Reading up on the Art Nouveau style in Italy, and seeing the Art Nouveau in Prague and its lesser variations in Italy, I was amazed at the consistently decent work done at the turn of century (1870s to 1920s), particularly in relatively 'simple' constructions like apartment buildings. European cities (US too) had significant building booms during that time and the quality of design work, the balance of aesthetic and functional considerations was especially skillful, with the end result being that block after city block of normally 'mediocre' architecture was actually well executed, nice to look, functionally valid and decent.
This is because architects (and builders of course) had a fair amount of theory type 3 and good amount theory type 2, and didn't waste time with theory type 1. It was only with World War I, when everything changed dramatically (culturally, theoretically, technologically) that theory type 1 came into being, to the detriment of architecture, urban planning and building.
Just my 2.5 cents.
Marcello
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snipped-for-privacy@cpu-net.net wrote:

I believe for someone to be a well rounded architect, all three are useful. But, and this is a big but, a good architect would be able to differentiate when something is of the order of practical, or of the order of pure ideation. A good architect should have a big toolbox from which to draw from.
For example, someone who would not be too welcome here by reading all the recent posts, is Lebbeus Woods. I don't believe he has ever designed a single building in his entire life, yet he has written many books. One of which I own, titled "Radical Reconstruction" deals with the reconstruction of demolished or War torn buildings. Basically his "ideation" is of building upon the demolished, in many radical ways.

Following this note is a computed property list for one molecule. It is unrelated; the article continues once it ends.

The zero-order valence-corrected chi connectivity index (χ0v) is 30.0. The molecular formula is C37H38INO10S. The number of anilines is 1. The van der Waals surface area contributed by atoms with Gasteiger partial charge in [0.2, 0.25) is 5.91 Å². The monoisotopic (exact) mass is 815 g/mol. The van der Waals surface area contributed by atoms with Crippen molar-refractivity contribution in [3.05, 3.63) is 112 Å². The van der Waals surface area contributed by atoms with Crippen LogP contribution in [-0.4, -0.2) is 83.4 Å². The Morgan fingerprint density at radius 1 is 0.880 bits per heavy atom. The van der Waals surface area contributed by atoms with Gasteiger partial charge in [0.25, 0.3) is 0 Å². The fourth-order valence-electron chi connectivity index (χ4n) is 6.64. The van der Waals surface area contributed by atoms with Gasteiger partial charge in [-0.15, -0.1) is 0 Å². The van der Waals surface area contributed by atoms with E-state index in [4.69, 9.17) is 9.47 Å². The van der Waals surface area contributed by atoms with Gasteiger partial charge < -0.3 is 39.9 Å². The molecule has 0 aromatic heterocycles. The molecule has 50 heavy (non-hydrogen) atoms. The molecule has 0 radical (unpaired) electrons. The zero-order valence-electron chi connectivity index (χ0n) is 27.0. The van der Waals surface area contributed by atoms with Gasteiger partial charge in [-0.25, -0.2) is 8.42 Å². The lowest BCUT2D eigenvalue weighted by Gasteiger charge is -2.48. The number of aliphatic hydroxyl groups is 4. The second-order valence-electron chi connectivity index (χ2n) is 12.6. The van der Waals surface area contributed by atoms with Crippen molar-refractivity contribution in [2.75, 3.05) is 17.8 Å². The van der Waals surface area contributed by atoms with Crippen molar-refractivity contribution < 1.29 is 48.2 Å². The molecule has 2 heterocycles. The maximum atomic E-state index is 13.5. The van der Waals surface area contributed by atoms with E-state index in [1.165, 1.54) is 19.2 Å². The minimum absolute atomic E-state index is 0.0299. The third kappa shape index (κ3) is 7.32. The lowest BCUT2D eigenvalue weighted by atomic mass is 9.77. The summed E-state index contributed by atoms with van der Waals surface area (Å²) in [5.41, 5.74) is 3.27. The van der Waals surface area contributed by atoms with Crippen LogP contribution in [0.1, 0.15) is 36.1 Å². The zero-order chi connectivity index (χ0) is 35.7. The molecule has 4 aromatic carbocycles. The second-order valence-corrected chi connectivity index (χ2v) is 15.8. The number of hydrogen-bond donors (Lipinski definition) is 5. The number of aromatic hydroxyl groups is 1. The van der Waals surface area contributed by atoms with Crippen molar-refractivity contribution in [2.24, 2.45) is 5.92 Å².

I think this has a lot of relevance to places like New Orleans. His ideas would have one build directly on top of torn down buildings, or leaving the destruction and building around it. Of course this is not practical at all, but it gives someone the thought of it, and a good architect (one that actually builds things) would have in his toolbox, this idea of a remembrance of the past, especially a place like New Orleans. And a good and practical architect, would take that sort of idea and put it to working use. The extreme idea can lead someone more practical to something beyond what they have done in the past. This doesn't mean that Lebbeus Woods is out there demanding that ALL theory be changed to do his bidding, but that his ideas push the boundaries and limits of others.
Can you imagine what a totally practical and profit driven architect would do with New Orleans? Someone with this idea of remembrance of the site, and its history, and possibly of its destruction, could bring back N.O. in a more profound glory. I'm not saying someone totally practical would not be able to do the same, but someone with a bigger toolbox might be more likely.
I went to a lecture of Lebbeus Woods once and it was very interesting. He never professes to be something he is not. He never acts as any sort of "wanna-be", he only does what he professes to do. Take a radical look at something through ideation, theory and writing, to expand the vocabulary of those that do the practical work. Is it less work to do such a thing. It's fine for those of you in here who want to teach the practicalities of architecture, it is necessary and obviously needed, there is no doubt about that, but I think there is a necessity to push boundaries in all directions, to expand the mind, whether they lead us to a dead end, or push us further. I guess maybe after years and years of working, you forget that life isn't just about working.
--
Edgar

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Edgar wrote:

Wow, not a single response...ok whatever.
--
Edgar